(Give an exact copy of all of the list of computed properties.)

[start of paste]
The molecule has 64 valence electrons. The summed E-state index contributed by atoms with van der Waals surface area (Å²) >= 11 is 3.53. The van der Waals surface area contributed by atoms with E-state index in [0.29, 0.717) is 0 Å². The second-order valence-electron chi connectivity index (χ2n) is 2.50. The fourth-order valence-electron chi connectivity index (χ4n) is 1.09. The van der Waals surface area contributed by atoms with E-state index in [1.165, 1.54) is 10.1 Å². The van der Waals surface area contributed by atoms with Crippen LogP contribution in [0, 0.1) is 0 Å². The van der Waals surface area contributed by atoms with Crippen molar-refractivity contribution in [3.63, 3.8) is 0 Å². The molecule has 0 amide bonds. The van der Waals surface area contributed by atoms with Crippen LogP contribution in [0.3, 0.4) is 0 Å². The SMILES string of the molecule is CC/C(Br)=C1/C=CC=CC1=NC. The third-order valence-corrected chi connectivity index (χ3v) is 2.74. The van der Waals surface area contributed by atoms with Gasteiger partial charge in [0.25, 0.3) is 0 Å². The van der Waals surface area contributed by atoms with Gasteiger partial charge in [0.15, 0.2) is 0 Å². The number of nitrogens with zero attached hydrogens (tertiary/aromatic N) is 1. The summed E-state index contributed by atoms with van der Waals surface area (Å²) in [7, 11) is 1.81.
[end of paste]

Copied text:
The molecule has 64 valence electrons. The summed E-state index contributed by atoms with van der Waals surface area (Å²) >= 11 is 3.53. The van der Waals surface area contributed by atoms with E-state index in [0.29, 0.717) is 0 Å². The second-order valence-electron chi connectivity index (χ2n) is 2.50. The fourth-order valence-electron chi connectivity index (χ4n) is 1.09. The van der Waals surface area contributed by atoms with E-state index in [1.165, 1.54) is 10.1 Å². The van der Waals surface area contributed by atoms with Crippen LogP contribution in [0, 0.1) is 0 Å². The van der Waals surface area contributed by atoms with Crippen molar-refractivity contribution in [3.63, 3.8) is 0 Å². The molecule has 0 amide bonds. The van der Waals surface area contributed by atoms with Crippen LogP contribution in [0.3, 0.4) is 0 Å². The SMILES string of the molecule is CC/C(Br)=C1/C=CC=CC1=NC. The third-order valence-corrected chi connectivity index (χ3v) is 2.74. The van der Waals surface area contributed by atoms with Gasteiger partial charge in [0.25, 0.3) is 0 Å². The van der Waals surface area contributed by atoms with Gasteiger partial charge in [0.15, 0.2) is 0 Å². The number of nitrogens with zero attached hydrogens (tertiary/aromatic N) is 1. The summed E-state index contributed by atoms with van der Waals surface area (Å²) in [7, 11) is 1.81.